Hurt a person's feelings after doing him or her harm; also, make a bad situation worse. For example, Not only did the club refuse him, but it published a list of the rejected applicants-that's adding insult to injury , or The nearest parking space was half a mile away, and then, to add insult to injury, it began to pour : The phrase is an ancient one, even older than its often cited use in the Roman writer Phaedrus's fable of the bald man and the fly. A fly bit the head of a bald man, who, trying to crush it, gave himself a heavy blow. The fly then jeered, "You want to avenge an insect's sting with death; what will you do to yourself, who have added insult to injury?" In English it was first recorded in 1748.
See also: add, insult

add up

1. Amount to an expected or correct total, as in These figures don't add up, meaning they are not correct. [Mid-1800s]
2. Be consistent, make sense, as in I'm not sure that all this testimony will add up. [First half of 1900s]
3. Assess, form an opinion of, as in He looked across the track and added up the competition. Also see add up to.
See also: add, up

add up to

Amount to, signify, as in The smooth airline connections, luxury hotel, and fine weather added up to the best vacation we'd ever had . [Early 1900s] Also see add up.
See also: add, up

amount to the same thing

Also, come to the same thing. Make no difference, be the same, as in Since it's supposed to rain all day, whether I go outdoors now or later will amount to the same thing , or Paying in cash or with a credit card, it comes to the same thing.
See also: amount, same, thing

add on

v.
1. To increase, by some additional amount, a quantity that is associated with something: The waiter added $5 on the bill for the extra pretzels we ordered. That tip is too low for the good service we had, so let's add on another dollar. Last night, the storm added on more than twenty inches to the record snowfall.
2. To attach something in order to extend or enlarge something else: We're adding another room on the back of the house. The guest list is full, so we can't add anybody else on. If there aren't enough logs in the fire, add another one on.
See also: add

add to

v.
To increase the amount or intensity of something: The increase in fuel prices will add to the cost of living in the city. After I broke my arm, I added to my misery by chipping a tooth.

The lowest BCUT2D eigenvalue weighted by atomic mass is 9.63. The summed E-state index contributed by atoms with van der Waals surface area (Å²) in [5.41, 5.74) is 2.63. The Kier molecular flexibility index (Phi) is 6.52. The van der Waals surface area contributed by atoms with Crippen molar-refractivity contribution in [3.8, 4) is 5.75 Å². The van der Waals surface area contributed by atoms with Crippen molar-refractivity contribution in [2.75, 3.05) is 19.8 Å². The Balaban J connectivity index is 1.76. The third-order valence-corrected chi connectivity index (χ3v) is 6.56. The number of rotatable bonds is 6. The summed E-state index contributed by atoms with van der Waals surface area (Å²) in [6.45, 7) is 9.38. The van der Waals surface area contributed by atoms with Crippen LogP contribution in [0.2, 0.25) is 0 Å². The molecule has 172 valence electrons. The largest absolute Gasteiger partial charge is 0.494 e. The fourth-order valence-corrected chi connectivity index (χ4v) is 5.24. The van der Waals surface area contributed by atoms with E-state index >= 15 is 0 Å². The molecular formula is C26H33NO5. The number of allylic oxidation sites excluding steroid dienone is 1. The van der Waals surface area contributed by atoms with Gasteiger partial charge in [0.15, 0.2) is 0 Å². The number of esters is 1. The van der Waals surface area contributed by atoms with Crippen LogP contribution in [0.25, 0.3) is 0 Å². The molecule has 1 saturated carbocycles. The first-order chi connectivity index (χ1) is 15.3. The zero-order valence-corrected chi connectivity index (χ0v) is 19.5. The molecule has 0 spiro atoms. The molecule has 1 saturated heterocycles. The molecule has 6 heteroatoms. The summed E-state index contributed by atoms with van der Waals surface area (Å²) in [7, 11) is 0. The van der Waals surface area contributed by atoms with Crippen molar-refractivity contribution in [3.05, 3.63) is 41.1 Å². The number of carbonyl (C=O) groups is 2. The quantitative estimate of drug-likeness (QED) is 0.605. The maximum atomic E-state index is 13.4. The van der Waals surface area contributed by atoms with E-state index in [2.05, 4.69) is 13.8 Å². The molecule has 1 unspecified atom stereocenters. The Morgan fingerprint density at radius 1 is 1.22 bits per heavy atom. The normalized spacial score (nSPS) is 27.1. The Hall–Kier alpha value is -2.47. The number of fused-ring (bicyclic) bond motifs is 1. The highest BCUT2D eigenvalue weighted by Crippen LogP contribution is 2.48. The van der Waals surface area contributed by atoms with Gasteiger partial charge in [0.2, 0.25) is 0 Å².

See also: add

add up

v.
1. To calculate a sum by adding some set of numbers: The students added up the numbers they had copied from the blackboard. If you add all the scores up, we'll find out who won.
2. To calculate something, especially by addition: The shopkeeper added up the day's profits.
3. To amount to an expected total: Unfortunately, when we put the numbers into the equation, they did not add up.
4. To be reasonable, plausible, or consistent; make sense: The jury did not believe the witness's testimony because it simply did not add up.
See also: add, up

add up to

To constitute; amount to: The revisions added up to a lot of work.
See also: add, up
References in periodicals archive ?
Another treatment strategy aims at increasing the blunted sense of control and introspection observed in many ADD children, Shervette says.
Shervette and his colleagues interviewed the parents of 50 ADD children about incidents likely to have disturbed or threatened early attachment.
Campers with ADD do not need to be isolated from the general camp population.
While etiology of the co-occurrence of ADD and learning disabilities may be secondary to effective intervention, beliefs about underlying causes may have a role in both formulation and implementation of teaching strategies.
Farraone (cited in Riccio & Jemison, 1998) noted a correlation between individuals with ADD and both parents with learning disabilities.
Low academic achievement has been shown in many studies to result from the impulsivity, hyperactivity, attention problems, and cognitive deficits inherent in ADD (Riccio & Jemison, 1998).
Contrary to the suggestion that ADD symptoms may lead to low academic achievement is the postulate that processing deficits or learning disabilities and academic failure could lead to a lack of concentration and attention (Riccio & Jernison, 1998).
Adds language to clarify the differences between an Authorized Federal Supply Schedules (FSS) Pricelist and an FSS publication
Adds additional information regarding e-buy, GSA's electronic quote system for the schedules program
Adds language to make it clear that the contracting officer placing an order on another agency's behalf is responsible for applying that agency's regulatory and statutory requirements; and that the requiring activity is required to provide information on the applicable regulatory and statutory requirements to the contracting officer
Adds new coverage on use of statements of work when acquiring services from the schedules